Doris van Halem’s aim is to make drinking water safe and accessible to all. Not by adding expensive chemicals but by putting to work the tiny creatures already present in it. She is tackling the two health risks associated with contaminated drinking water which have been hardest to eradicate: arsenic poisoning and infectious diseases caused by viruses.
‘Our colleagues stared in disbelief when they heard about our approach,’ Van Halem says. ‘How can you remove arsenic from water using something that is present in that same water? Traditionally research into drinking water is focused on physico-chemical processes, which means either destroying the pollutants or filtering them out.’
There’s life in drinking water
Micro-organisms did not figure high on Van Halem’s list either when she started looking at alternative water treatment methods. ‘The life forms that naturally occur in water are usually regarded as yukky creepy crawlies. If they end up in a drinking water filter – a process called biofouling – we usually throw a lot of chemicals at them so they die.’ In waste water treatment micro-organisms play a very important role but their use in the treatment of drinking water has met with little recognition. ‘Drinking water is seen as water that has very few nutrients for micro-organisms to feed on. And yet this nutrient-poor water has active micro-organisms. The question is how to use this activity for the aim we have in mind.’
A village in Bangladesh
In order to design more effective water treatment methods Van Halem needed to gain a better understanding of the processes taking place in the water itself. ‘Many researchers will go for new, expensive materials with, for instance, nanoparticles. Those could definitely work but for me the question is: do we need them? A country like Bangladesh cannot afford them and Dutch companies will also prefer a cheaper option.’
Van Halem developed her method while exploring two main problems affecting drinking water worldwide diseases caused by viruses and bacteria, and arsenic poisoning.
Removing viruses with ceramic pot filters
Van Halem first recognised the importance of the role of micro-organisms in water by accident. It was during a research project which took her to Ghana, Cambodia and Nicaragua where she was testing a ceramic pot filter with tiny holes which filtered out harmful bacteria and protozoa. The pots are made in factories the world over using local materials. But what they cannot do is filter out the viruses responsible for such water-related diseases as, for instance, hepatitis.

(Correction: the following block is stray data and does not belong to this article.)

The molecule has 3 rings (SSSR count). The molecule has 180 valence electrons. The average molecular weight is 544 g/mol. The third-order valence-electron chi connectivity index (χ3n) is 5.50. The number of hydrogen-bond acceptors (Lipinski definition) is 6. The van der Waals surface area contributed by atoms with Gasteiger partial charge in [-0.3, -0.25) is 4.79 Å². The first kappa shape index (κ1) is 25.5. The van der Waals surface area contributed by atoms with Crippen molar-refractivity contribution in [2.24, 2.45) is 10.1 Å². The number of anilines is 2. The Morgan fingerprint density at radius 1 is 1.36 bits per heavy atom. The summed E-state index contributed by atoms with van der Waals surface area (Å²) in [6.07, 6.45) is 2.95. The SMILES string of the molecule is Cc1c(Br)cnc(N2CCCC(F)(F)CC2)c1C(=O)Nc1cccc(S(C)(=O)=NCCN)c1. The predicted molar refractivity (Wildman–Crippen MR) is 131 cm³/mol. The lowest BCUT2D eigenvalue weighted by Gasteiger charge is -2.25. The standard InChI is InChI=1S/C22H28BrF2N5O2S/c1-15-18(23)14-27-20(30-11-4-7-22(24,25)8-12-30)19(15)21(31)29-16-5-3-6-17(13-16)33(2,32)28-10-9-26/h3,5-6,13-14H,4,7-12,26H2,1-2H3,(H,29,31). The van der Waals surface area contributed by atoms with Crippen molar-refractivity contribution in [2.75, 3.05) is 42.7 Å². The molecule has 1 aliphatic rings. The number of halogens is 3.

‘These ceramic pots always contain a little silver solution which is often used in many other products as well because it is seen as a disinfectant. But we didn’t know if it is of any use to combat viruses.
Van Halem looked at pots both with and without silver solution and found that over time biofilms developed in the filters that contained no silver solution. Trapped on the inside of the filter the organic material and the bacteria continued to grow. ‘People want clean drinking water so their first instinct was to clean the filter and get rid of the slimy sludge. But after a couple of months we found that the biofilm filters were much better at removing viruses.’
Years later Van Halem and her team achieved another important breakthrough. They found that it was possible to remove arsenic from groundwater by means of the iron that naturally occurs alongside of it.
Arsenic naturally occurs in groundwater and is highly toxic. Elevated concentrations of arsenic can cause skin diseases and cancer. ‘A country like Bangladesh has had problems related to arsenic poisoning for decades. Because of the pollution of the surface water people were digging shallow wells everywhere. But the water they were pumping up turned out to be contaminated with arsenic.’
Arsenic oxidation is a very slow process and the received wisdom among drinking water treatment experts is that the process can only be speeded up with the help of a chemical, i.e. an oxidant. Iron which is also present in the water also oxidises and during that process it absorbs the arsenic. But the quicker the oxidation the less arsenic is removed. ‘We thought, what if we can reverse the process? How can we slow down the oxidation process of the iron in the drinking water and remove the arsenic all the quicker?
Then Van Halem and her team hit on new idea: delayed aeration. ‘The oxidation of the iron is slowed down by not immediately exposing it to a lot of oxygen immediately after the water is pumped up. To put is simply, it makes a difference if instead of putting the water in a bucket it is put in a bottle closed off with a top. What if the same principle can be applied to a central purification system?’
Van Halem wants her work to be relevant. ‘In areas which are experiencing huge problems your work can make a big difference.’ But although her work is aimed at solving problems she wants to do more. ‘I also want to find out how things really work and use that knowledge to devise better solutions. There are many researchers who are focused more on figuring out challenging scientific puzzles than solving problems. In the field of drinking water treatment it’s the practical problem solvers who are in the majority. We bridge the gap between the two.’